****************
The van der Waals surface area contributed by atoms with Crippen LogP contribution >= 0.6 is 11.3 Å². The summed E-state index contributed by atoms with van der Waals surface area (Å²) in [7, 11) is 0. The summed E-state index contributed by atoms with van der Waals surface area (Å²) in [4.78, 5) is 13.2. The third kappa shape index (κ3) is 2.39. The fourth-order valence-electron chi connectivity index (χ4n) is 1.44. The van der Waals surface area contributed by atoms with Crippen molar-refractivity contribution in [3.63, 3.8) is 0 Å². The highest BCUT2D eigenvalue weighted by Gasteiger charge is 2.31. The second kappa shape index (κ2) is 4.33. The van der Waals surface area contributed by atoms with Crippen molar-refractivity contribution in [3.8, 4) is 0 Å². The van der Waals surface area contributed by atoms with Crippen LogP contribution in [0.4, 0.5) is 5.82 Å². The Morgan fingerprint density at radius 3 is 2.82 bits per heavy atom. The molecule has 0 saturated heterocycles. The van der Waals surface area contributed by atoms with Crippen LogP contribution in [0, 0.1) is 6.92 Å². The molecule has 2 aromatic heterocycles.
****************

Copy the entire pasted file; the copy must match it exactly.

The van der Waals surface area contributed by atoms with Crippen LogP contribution >= 0.6 is 11.3 Å². The summed E-state index contributed by atoms with van der Waals surface area (Å²) in [7, 11) is 0. The summed E-state index contributed by atoms with van der Waals surface area (Å²) in [4.78, 5) is 13.2. The third kappa shape index (κ3) is 2.39. The fourth-order valence-electron chi connectivity index (χ4n) is 1.44. The van der Waals surface area contributed by atoms with Crippen molar-refractivity contribution in [3.63, 3.8) is 0 Å². The highest BCUT2D eigenvalue weighted by Gasteiger charge is 2.31. The second kappa shape index (κ2) is 4.33. The van der Waals surface area contributed by atoms with Crippen molar-refractivity contribution in [3.8, 4) is 0 Å². The van der Waals surface area contributed by atoms with Crippen LogP contribution in [0.4, 0.5) is 5.82 Å². The Morgan fingerprint density at radius 3 is 2.82 bits per heavy atom. The molecule has 0 saturated heterocycles. The van der Waals surface area contributed by atoms with Crippen LogP contribution in [0, 0.1) is 6.92 Å². The molecule has 2 aromatic heterocycles.